The principle of the Diamond Head gas combustion is based on the internal recirculation of the combustion flue gases. These are partially drawn into the base of the flame via triangular openings positioned at the end of the combustion head. The position and geometry of the gas injectors are such that a significant quantity of combustion flue gas is drawn in and rapidly mixed with air and gas at the root of the flame. This mixture crosses the main reaction area, slowing the combustion, which resulted in lowering the main flame temperature. The result of this staging combustion is a significant reduction in the formation of thermal nitrogen oxides.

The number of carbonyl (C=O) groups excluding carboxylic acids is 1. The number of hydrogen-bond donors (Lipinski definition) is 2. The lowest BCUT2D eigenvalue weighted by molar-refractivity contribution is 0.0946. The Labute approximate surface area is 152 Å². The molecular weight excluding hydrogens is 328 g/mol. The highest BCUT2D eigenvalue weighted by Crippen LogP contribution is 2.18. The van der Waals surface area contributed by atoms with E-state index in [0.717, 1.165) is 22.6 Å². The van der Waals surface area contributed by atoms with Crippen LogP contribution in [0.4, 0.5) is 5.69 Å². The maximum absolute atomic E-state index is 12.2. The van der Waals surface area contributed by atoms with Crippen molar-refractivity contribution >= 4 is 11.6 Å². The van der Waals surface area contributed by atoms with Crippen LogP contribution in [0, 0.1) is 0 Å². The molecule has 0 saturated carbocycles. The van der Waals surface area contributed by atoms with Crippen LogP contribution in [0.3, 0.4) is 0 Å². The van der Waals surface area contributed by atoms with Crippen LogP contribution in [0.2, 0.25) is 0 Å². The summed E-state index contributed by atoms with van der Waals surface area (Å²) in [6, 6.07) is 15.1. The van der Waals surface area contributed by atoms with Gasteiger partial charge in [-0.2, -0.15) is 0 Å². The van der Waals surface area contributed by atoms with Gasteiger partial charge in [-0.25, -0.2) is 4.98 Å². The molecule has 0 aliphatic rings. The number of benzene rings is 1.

The advantage of this internal recirculation technique is an automatic adjustment to the quantity of recycled combustion flue gases: the volume of the flame is always as low as possible, which has a very minor effect on the nominal power of the generator, unlike external recirculation systems.